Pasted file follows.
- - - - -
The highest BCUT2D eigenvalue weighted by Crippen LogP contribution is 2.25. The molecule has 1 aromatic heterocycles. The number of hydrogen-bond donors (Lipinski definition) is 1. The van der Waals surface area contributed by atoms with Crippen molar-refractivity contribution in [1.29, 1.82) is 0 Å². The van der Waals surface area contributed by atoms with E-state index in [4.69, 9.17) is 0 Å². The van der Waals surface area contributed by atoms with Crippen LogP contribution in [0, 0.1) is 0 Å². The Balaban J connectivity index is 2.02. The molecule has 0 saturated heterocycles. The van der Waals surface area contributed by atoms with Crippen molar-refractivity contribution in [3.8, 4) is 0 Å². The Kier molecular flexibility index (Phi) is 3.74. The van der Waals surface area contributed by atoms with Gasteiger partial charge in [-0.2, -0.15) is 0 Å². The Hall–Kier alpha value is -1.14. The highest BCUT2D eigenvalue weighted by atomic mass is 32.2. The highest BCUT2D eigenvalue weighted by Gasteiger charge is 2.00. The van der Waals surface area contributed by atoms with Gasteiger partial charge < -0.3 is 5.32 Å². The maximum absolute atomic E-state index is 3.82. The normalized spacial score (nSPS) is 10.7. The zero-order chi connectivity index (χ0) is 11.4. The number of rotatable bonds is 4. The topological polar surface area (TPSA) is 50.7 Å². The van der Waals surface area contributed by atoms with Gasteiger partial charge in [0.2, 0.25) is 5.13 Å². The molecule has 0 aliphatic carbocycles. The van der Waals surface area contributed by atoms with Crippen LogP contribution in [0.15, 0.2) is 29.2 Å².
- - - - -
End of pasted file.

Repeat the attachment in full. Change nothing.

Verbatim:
The highest BCUT2D eigenvalue weighted by Crippen LogP contribution is 2.25. The molecule has 1 aromatic heterocycles. The number of hydrogen-bond donors (Lipinski definition) is 1. The van der Waals surface area contributed by atoms with Crippen molar-refractivity contribution in [1.29, 1.82) is 0 Å². The van der Waals surface area contributed by atoms with E-state index in [4.69, 9.17) is 0 Å². The van der Waals surface area contributed by atoms with Crippen LogP contribution in [0, 0.1) is 0 Å². The Balaban J connectivity index is 2.02. The molecule has 0 saturated heterocycles. The van der Waals surface area contributed by atoms with Crippen molar-refractivity contribution in [3.8, 4) is 0 Å². The Kier molecular flexibility index (Phi) is 3.74. The van der Waals surface area contributed by atoms with Gasteiger partial charge in [-0.2, -0.15) is 0 Å². The Hall–Kier alpha value is -1.14. The highest BCUT2D eigenvalue weighted by atomic mass is 32.2. The highest BCUT2D eigenvalue weighted by Gasteiger charge is 2.00. The van der Waals surface area contributed by atoms with Gasteiger partial charge < -0.3 is 5.32 Å². The maximum absolute atomic E-state index is 3.82. The normalized spacial score (nSPS) is 10.7. The zero-order chi connectivity index (χ0) is 11.4. The number of rotatable bonds is 4. The topological polar surface area (TPSA) is 50.7 Å². The van der Waals surface area contributed by atoms with Gasteiger partial charge in [0.2, 0.25) is 5.13 Å². The molecule has 0 aliphatic carbocycles. The van der Waals surface area contributed by atoms with Crippen LogP contribution in [0.15, 0.2) is 29.2 Å².